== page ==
The “ILO Core Labour Standards Implementation in China: Legal Architecture and Cultural Logic” research project examines the implementation of the International Labour Organization (ILO) core conventions in China. The Declaration of Fundamental Principles and Rights at Work, adopted by the member states of the ILO in 1998, provides for the prohibition of child labour, discrimination and forced labour as well as the freedom of association and collective bargaining as fundamental rights at work. China, an original member of the ILO since 1919, has ratified four out of eight ILO core conventions enshrining fundamental principles and rights at work.
China’s legal reforms have been closely related to its economic development. The first Labour Law, enacted in 1994, aimed to facilitate economic reform and transformation towards a market economy. More recent labour law reforms, leading to the adoption of three major labour laws in 2007, have reflected a growing concern with the social needs of workers as well as popular demands for the implementation of greater workplace democracy. At the same time, China’s labour law reforms stand in a dynamic relationship to international labor practices. While domestic reforms in China have facilitated the ratification of five ILO conventions since 2002, it remains a question to what extent the ILO Conventions have continued to influence the development of labour law in China and to what extent international labour standards are implemented in Chinese law and practice, especially considering China’s multi-layered administrative structure and the incentives for local governments to attract foreign investment.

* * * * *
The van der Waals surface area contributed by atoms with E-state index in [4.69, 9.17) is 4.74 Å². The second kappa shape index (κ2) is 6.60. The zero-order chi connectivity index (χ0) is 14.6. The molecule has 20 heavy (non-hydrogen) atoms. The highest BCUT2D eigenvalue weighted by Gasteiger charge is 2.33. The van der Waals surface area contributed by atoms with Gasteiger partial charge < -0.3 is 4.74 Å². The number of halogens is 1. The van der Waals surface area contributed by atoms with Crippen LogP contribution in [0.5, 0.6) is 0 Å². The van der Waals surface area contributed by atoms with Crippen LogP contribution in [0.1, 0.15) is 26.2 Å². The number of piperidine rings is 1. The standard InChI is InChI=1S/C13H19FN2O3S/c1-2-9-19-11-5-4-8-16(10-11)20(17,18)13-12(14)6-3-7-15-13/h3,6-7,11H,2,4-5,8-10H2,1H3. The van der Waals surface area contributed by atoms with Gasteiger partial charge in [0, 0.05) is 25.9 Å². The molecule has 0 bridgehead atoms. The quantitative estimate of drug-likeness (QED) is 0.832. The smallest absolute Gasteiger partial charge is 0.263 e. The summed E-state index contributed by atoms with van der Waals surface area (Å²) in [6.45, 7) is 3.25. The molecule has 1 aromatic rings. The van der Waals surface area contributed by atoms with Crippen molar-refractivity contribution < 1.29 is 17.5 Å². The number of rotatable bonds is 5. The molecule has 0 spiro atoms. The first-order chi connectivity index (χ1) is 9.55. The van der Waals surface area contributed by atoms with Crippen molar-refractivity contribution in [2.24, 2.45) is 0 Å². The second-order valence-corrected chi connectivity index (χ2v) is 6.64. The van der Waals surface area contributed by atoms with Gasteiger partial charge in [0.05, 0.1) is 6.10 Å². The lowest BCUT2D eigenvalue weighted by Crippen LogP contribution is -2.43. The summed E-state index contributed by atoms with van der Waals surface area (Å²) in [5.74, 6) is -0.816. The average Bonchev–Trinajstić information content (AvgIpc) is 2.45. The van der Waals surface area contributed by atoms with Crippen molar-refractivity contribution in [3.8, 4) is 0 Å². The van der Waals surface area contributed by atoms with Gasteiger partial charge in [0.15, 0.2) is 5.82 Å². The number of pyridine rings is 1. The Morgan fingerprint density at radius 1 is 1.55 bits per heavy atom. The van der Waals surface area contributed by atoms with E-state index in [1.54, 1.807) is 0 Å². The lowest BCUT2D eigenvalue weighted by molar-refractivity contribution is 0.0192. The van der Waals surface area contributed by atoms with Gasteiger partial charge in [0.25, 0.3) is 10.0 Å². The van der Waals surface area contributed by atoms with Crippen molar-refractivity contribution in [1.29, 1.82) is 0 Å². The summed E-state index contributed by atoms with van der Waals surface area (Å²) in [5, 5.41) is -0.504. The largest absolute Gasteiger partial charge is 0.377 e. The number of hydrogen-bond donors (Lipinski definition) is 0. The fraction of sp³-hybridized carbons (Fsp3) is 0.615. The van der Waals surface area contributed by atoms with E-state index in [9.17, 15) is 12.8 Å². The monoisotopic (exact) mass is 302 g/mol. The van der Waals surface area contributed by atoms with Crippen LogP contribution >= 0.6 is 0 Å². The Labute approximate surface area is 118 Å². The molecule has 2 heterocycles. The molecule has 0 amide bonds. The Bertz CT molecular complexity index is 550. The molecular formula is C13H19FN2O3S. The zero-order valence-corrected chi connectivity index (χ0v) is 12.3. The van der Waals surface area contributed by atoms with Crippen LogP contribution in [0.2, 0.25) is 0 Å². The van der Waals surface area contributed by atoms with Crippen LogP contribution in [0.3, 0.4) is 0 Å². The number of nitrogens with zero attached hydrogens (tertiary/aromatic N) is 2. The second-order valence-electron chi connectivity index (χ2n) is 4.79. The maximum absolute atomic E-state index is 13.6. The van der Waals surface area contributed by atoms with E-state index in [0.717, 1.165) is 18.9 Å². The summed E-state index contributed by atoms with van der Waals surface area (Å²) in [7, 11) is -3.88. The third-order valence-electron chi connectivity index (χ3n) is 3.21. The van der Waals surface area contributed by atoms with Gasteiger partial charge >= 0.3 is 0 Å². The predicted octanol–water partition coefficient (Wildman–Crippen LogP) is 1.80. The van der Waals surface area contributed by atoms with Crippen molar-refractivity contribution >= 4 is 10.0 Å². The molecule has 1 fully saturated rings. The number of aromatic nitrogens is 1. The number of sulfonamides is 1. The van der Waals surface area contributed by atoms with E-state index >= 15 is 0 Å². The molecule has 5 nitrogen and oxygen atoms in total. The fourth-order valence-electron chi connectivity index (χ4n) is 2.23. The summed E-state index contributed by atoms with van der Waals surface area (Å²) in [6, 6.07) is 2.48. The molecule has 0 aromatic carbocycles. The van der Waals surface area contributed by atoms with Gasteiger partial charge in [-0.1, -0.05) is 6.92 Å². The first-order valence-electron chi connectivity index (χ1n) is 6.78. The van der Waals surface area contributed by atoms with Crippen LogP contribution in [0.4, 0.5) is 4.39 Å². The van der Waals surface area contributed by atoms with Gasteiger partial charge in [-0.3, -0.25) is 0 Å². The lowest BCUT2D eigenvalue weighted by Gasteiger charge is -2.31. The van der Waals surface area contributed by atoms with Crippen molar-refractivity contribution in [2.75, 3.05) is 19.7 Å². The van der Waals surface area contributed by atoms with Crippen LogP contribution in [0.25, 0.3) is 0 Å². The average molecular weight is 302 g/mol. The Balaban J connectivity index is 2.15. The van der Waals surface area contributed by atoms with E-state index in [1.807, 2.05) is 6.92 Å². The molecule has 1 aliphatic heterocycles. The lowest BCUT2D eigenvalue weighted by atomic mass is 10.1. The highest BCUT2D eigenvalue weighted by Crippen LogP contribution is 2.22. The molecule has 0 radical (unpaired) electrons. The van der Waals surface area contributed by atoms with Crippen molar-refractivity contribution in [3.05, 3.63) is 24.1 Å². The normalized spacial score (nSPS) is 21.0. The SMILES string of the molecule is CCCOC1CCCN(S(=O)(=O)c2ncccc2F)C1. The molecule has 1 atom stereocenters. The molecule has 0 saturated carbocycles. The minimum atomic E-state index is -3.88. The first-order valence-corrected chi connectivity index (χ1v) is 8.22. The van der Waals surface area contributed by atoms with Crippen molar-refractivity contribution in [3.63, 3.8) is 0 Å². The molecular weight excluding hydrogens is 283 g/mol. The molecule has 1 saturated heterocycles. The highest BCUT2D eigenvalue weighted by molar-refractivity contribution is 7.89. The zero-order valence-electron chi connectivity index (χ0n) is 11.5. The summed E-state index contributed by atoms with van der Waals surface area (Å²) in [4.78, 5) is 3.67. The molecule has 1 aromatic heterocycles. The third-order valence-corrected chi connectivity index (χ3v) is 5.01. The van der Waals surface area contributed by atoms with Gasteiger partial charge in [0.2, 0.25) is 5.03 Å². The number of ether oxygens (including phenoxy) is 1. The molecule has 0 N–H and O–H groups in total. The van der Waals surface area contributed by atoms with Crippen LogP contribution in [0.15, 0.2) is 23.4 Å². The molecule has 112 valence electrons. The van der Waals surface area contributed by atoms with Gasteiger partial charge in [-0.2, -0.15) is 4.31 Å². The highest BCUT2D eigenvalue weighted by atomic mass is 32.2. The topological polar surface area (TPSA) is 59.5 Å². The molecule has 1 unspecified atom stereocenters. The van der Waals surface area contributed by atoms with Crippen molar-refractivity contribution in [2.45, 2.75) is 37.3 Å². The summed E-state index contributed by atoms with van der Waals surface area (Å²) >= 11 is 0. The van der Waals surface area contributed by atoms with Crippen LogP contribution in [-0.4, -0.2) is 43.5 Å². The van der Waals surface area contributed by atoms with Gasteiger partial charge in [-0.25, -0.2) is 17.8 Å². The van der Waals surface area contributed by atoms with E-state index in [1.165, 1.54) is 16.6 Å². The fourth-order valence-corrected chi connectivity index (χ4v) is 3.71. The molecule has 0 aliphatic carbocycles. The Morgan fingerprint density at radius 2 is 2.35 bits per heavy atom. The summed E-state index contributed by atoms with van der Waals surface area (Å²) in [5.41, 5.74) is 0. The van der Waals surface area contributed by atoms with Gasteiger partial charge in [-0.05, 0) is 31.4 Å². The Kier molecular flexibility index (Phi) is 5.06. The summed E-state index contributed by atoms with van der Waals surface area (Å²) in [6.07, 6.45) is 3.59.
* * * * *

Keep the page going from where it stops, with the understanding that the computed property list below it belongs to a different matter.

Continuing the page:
The research project seeks to improve our understanding of the structural forces that influence the implementation of the ILO core conventions in China. The project analyzes the local cultural logics that inform the implementation of core labour standards and maps the roles of different actors in this process. Existing and emerging practices that can play a positive role in enforcement of law are also identified. The objective of the project is to sketch a blueprint for a Chinese legal architecture that will be able to implement the ILO core labour standards effectively. In addition to its substantive conclusion, the project will make an important contribution to comparative law methodology and theory, and to our understanding of how international legal standards are implemented at the national level.
The project is a collective effort that draws on the distinctive but complementary expertise of the team members of different fields. The project combines expertise from international law, labour law, comparative law, social anthropology and Chinese law. The project has strong international connections and cooperates with several partners in China, Europe and the US.
The team consists of five researchers, one research assistant and one coordinator.